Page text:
10 Best Travel Food Experiences of 2015

Rotterdam Netherlands Markthal

Food isn’t only the most important part of the travel experience, it’s one of the most fun. Through food we learn a lot about new cultures and the people who enjoy these morsels. If we’re open to the experience, we discover fascinating little societal quirks that we’d probably never pick up on otherwise. Food also helps us form our strongest travel memories. It always amazes me that a single, simple aroma can instantly transport me back to the souks of Marrakech or the frenetic streets of Hong Kong. It’s also the one thing all of us have in common when we travel. Regardless of background, preferences or budget, we all have to eat – it’s the great travel equalizer. That being said, not all travel food experiences are made the same; some invariably become more important to us than others. As we approach the end of the year, I thought I’d take a moment to reflect on the many great meals and snacks I’ve enjoyed on my travels this year and share the few that meant the most to me in 2015.

Egypt Dessert

Egypt – Sweet Snacks

While traveling around Egypt I enjoyed many great meals, some favorites I’m used to and some new dishes as well. But what won me over was a small coffee shop I discovered close to my hotel, one that’s been around for more than a century and one that does one thing exceptionally well – dessert. The concept of dessert in the Middle East and around the Mediterranean is a little different from the U.S. and even Western Europe. Instead of massive dishes oozing with sweetness, the preference here leans towards smaller bites, naturally sweetened with honey or rose water. At Simonds Bakery & Café, the bakers have perfected this concept and while sitting in the shop enjoying a coffee I saw dozens of people come and go, all leaving with a box of their favorite sweet treats to share with friends and family. Just a few of the amazing desserts found not only at Simmonds but around Egypt include sweet semolina cakes, kunafeh, baklava, sweetened breads covered in pistachio, halva and more. If you’ve never tried these slightly unusual but delicious desserts, find the nearest Middle Eastern restaurant or bakery and go crazy!

Amsterdam, Netherlands – Food Tour

My favorite kind of city tour is a great food walk. Not only do you get to see parts of cities you might otherwise miss, but you get an interactive introduction to the food culture of these cities from the locals who know them best. The Eating Amsterdam food tour I joined during a recent stay in the city was exactly the kind of immersive experience I expected and of everything I tried that morning, without a doubt my favorite bite came not at a café or restaurant, but at a butcher’s. Butcher Louman in the Jordaan neighborhood has been the go-to source for great meats since 1890, but they’re especially well-known for their sausages and cured meats. My favorites were the ossenworst (raw, smoked beef sausage) and the grillworst (grilled sausages), which are both amongst the best in the city.

Norway – Reindeer Gyro

Overall, I enjoyed the food in Norway but it wasn’t until I visited Alta in the north of Norway that I found more of the foods one would call traditional. Reindeer in nearly every form imaginable, from gyros to well-prepared steaks, became my go-to dining option. I thought at first it would be too gamey, but unlike elk or venison the reindeer had a certain steak quality to it and I enjoyed it, as long as I didn’t think about Santa Claus at the same time. Norway is famous for its open-faced sandwiches at lunchtime, but in Alta they didn’t just take their normal form – seafood and cured meats – but also reindeer. Their small size make them easy to eat and convenient, but the real star of the show for me were the reindeer gyros. Ok, not really called gyros, but that’s what they reminded me of; a Nordic version of the doner kebab. Smothered in some sort of sauce I didn’t understand, it was a messy but hearty and delicious noontime meal.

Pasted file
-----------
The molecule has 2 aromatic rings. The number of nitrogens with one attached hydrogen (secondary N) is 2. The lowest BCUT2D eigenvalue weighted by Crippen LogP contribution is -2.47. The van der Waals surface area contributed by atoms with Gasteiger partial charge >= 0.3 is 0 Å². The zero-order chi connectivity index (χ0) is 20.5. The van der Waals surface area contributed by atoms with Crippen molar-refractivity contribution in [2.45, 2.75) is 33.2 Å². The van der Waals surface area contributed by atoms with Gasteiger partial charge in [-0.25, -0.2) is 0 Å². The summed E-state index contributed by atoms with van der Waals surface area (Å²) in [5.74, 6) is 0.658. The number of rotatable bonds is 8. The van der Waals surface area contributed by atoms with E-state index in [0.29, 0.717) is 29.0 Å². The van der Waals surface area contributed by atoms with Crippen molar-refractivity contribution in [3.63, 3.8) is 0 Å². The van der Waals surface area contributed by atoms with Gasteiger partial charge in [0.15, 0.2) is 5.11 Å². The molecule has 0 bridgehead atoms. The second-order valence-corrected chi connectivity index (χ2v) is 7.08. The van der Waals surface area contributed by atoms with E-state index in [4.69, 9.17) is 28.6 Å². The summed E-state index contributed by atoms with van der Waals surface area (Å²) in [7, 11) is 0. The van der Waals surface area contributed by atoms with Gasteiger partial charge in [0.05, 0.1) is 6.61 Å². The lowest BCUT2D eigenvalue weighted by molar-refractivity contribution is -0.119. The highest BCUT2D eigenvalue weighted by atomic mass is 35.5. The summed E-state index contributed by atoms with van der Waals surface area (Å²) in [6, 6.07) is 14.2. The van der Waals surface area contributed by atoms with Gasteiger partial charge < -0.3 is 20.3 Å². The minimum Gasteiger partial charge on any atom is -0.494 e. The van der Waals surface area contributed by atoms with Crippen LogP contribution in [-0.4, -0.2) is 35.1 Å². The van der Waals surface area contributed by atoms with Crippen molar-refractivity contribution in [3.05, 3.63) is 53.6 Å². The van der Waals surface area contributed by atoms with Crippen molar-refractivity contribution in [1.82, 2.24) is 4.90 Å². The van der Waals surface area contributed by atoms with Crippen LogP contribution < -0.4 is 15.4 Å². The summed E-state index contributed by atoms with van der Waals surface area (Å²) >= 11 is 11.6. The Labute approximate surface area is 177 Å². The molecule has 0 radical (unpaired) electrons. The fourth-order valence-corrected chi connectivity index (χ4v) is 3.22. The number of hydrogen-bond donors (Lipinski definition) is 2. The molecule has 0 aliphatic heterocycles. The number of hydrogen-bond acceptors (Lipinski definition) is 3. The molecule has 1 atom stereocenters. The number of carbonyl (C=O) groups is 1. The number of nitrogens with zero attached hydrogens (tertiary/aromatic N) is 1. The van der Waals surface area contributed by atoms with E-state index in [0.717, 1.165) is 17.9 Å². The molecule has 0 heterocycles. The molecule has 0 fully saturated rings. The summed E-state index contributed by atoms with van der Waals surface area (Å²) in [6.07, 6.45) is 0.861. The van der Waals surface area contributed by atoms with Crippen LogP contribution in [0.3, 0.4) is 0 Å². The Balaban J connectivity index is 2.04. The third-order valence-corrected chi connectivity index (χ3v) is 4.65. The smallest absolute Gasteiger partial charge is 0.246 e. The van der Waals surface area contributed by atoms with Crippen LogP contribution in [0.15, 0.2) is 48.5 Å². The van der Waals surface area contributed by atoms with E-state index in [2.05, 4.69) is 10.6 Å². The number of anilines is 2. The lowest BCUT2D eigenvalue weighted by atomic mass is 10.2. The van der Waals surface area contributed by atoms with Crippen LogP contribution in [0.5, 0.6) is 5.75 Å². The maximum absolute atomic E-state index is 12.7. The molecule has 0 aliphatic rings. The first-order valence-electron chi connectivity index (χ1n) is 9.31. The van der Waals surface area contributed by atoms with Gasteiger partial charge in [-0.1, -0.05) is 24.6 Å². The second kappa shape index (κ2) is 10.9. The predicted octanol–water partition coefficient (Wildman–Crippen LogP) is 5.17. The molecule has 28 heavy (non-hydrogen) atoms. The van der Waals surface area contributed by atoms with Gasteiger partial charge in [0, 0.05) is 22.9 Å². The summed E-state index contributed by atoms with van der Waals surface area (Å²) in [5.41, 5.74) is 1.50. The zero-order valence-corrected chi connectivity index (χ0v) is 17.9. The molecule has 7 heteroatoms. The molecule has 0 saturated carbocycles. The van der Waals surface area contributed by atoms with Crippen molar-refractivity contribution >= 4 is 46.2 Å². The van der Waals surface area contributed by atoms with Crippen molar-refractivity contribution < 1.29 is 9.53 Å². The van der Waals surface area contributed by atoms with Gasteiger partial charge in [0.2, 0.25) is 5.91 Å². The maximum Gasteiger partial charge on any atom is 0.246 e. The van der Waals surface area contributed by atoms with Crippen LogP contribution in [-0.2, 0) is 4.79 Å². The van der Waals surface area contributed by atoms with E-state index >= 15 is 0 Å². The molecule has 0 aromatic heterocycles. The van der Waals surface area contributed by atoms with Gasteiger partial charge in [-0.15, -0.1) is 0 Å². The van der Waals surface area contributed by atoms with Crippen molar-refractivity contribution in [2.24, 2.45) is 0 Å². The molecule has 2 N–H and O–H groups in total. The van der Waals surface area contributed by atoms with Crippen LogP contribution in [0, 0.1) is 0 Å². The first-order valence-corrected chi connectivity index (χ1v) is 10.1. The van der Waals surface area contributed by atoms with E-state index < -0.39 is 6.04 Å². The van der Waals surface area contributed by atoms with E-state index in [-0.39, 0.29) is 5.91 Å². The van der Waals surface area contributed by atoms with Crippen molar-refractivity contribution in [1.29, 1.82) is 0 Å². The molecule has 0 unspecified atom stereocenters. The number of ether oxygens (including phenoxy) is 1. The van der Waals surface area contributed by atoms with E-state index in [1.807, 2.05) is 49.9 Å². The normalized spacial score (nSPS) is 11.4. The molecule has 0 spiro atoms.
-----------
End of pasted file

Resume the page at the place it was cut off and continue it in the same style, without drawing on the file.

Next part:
Pastries Germany German

Freiburg, Germany – Pastries

I have a fierce sweet tooth, so for me a big part of the foodie travel experience is discovering new sweet treats to enjoy. Luckily, Germany is one of those countries where that is a simple mission to achieve. As far as pastries go, I found many new examples of delicious baked goodness, from rolls with sugar and raisins to small puffs made with chocolate and granulated sugar. German bakeries are amongst the best in the world and even the most common pastry found at a train station cafe far exceeds anything I can find here at home.

Hong Kong – BBQ Pork Buns

I like dim sum in general, but I love these buns of tasty goodness so much I decided to list them as a stand-alone bite. If Hong Kong had a national dish, it would be the BBQ pork bun. Steamed to porky perfection, the Cha Siu Bao is a simple but delicious meal. The dough is slightly dense, but incredibly soft with a hint of sweetness that only compliments the prize inside – slow-roasted pork tenderloin. You can find this classic meal all around town, but a place that may surprise you is the airport. One of Cathay Pacific’s amazing lounges, The Wing, features The Noodle Bar, which includes freshly made dim sum and my beloved BBQ pork buns. It’s a great final culinary send off from a city full of foodie surprises.

Australia – The Perfect Cup Of Coffee